• They oftentimes have hidden costs. You must always be careful with this. You must always read the fine print before signing any agreement. Whenever you have questions about any clauses, seek for counseling to grasp a better understanding.
  • You are prone to suffer online fraud. Do not insert any sensitive information online of your credit cards. If you do so—i.e., to make a purchase—make sure the site is reputable, and that it is part of a well-known payment network.

In this chart using data from Urban Institute, you can see that the age group 43 to 47 carries the highest average credit card debt. This age group has almost double the credit card debt of their under 32 year old counterparts or seniors aged 68+.

 

Signs You Might Be Ready to Get a Card

There are numerous telltale signs that you are ready for your first credit card, and most do not rely on your age, but rather on your character and sense of responsibility. 

Here are a couple of good ways to properly assess whether you are ready or not:

  • You are a consistent money-saver. You always find a way to save some dollars and have favorable money-saving qualities. Being able to delay gratification for the sake of responsibility is a clear-cut sign.
  • You are an overall responsible person. Besides financial aspects, you also have other areas of your life under control. For example, you can take good care of your pet, or you are applied to school.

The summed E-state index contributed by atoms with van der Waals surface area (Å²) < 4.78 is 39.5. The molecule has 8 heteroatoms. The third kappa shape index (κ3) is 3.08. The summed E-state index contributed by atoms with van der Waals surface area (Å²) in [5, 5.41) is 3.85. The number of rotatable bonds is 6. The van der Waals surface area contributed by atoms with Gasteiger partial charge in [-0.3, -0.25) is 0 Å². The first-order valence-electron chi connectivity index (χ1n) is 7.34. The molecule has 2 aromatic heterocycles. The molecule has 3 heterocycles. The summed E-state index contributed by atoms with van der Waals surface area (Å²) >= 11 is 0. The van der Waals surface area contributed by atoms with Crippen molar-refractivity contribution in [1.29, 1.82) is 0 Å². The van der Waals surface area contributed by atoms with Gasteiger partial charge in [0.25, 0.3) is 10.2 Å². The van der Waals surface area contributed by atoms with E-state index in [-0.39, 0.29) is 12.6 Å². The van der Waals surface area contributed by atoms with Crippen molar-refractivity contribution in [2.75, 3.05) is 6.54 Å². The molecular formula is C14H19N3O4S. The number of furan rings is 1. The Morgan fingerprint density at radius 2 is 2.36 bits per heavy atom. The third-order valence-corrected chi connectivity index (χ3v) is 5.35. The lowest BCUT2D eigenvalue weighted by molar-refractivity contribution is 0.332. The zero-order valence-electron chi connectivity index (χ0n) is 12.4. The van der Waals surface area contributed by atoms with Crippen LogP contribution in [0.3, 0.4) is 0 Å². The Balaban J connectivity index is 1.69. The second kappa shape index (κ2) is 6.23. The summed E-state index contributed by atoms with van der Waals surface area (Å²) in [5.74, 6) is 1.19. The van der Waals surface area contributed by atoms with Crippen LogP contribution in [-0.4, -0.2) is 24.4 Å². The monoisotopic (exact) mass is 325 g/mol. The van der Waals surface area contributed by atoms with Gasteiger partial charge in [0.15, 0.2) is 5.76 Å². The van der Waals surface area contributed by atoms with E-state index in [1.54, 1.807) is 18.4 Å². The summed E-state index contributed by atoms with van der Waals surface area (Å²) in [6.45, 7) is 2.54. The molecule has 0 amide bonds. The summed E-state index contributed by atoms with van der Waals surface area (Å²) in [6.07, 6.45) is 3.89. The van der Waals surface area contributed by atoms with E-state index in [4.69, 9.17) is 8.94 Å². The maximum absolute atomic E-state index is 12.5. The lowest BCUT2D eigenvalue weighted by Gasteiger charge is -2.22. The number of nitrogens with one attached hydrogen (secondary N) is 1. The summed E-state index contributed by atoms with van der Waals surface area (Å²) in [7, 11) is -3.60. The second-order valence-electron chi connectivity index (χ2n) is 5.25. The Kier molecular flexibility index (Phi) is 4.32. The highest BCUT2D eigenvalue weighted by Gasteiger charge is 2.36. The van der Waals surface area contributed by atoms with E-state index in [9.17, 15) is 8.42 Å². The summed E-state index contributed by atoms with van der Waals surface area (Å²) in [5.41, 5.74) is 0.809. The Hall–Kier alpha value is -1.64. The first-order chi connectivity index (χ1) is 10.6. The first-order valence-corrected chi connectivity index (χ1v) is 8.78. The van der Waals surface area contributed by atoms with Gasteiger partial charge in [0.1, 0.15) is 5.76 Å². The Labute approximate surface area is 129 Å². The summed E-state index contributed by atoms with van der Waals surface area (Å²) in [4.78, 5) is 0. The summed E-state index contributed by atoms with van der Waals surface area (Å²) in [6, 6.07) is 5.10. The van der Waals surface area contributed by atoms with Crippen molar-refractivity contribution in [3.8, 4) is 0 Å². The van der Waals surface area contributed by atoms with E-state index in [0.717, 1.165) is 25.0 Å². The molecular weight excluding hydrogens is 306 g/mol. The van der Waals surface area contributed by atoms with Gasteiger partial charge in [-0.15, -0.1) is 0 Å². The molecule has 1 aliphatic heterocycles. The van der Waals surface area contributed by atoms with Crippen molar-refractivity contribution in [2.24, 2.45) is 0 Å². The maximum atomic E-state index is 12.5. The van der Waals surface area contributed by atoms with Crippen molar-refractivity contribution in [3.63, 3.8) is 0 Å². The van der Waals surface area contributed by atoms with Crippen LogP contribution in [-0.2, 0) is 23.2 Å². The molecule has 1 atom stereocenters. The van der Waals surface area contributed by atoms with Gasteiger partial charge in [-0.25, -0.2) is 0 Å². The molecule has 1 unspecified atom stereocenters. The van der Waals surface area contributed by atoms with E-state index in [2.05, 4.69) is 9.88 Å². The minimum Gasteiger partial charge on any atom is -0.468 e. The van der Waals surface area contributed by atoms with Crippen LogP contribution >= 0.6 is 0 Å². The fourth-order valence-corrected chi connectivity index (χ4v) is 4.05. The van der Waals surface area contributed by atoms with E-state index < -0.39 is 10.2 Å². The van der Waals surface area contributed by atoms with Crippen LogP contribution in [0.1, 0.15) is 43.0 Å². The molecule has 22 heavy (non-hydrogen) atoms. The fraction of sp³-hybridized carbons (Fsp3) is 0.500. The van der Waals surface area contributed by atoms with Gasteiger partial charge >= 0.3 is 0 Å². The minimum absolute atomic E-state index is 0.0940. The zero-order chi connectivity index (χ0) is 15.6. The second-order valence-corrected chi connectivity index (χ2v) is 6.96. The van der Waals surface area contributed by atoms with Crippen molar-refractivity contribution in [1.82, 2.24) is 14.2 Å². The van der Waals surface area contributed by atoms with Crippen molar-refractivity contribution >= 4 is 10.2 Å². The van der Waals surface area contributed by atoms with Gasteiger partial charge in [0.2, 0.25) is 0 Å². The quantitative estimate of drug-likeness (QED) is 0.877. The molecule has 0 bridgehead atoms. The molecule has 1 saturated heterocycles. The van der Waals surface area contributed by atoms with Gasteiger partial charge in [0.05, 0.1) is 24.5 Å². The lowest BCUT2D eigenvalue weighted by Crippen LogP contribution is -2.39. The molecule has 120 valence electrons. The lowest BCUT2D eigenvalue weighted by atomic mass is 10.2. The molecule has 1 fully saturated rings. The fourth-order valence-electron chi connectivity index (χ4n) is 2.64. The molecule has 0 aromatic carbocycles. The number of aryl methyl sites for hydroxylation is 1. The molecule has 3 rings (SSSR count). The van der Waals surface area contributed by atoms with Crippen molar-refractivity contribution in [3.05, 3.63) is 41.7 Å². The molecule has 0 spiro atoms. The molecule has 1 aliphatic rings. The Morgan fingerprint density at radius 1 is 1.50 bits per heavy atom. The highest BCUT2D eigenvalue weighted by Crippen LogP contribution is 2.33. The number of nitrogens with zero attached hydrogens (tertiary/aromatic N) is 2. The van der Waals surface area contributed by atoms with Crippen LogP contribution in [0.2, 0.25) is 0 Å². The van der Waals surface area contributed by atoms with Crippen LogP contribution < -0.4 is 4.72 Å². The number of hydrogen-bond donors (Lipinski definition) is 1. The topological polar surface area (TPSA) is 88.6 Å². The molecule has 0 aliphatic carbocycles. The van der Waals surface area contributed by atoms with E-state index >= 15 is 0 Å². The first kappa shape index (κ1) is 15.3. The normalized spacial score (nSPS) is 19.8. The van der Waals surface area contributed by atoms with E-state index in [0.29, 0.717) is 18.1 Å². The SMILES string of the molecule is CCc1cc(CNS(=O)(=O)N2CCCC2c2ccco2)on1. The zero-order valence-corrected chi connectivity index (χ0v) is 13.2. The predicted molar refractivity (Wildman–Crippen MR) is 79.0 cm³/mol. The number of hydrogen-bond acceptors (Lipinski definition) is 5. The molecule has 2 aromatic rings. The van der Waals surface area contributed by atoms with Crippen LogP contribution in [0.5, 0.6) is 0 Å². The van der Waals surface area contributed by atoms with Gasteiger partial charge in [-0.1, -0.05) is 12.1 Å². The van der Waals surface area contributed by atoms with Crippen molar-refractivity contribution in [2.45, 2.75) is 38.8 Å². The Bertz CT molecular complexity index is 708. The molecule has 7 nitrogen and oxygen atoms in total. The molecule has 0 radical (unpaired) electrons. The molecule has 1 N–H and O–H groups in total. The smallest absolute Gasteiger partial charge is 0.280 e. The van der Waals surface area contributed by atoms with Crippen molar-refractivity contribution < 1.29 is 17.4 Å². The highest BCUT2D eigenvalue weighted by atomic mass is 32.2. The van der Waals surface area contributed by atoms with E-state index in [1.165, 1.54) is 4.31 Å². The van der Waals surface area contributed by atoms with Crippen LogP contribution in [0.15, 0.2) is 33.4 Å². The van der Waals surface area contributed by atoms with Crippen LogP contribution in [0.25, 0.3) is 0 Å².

• You seldom shop impulsively. Still, a bit of occasional indulgence hurts no one. However, if this is not the norm, you are sensible with your spending, and you reflect on the usefulness of each purchase, which is a good indicator of financial responsibility.
  • You have an emergency fund. Life can sometimes throw you off balance. But that does not matter because you are covered. Emergency funds can help you avoid defaulting on your payments.
  • You are an organized individual. You keep your bedroom neat, your car looks mint, and you take your general personal appearance in stride. But unfortunately, the organized ones have the upper hand when it comes down to credit cards. 
  • You understand how a credit card works—APRs, interest rates, maintenance fees, etc. If you are acquainted with these words, you are ready for a credit card.

Can I Get a Prepaid Card Before 18?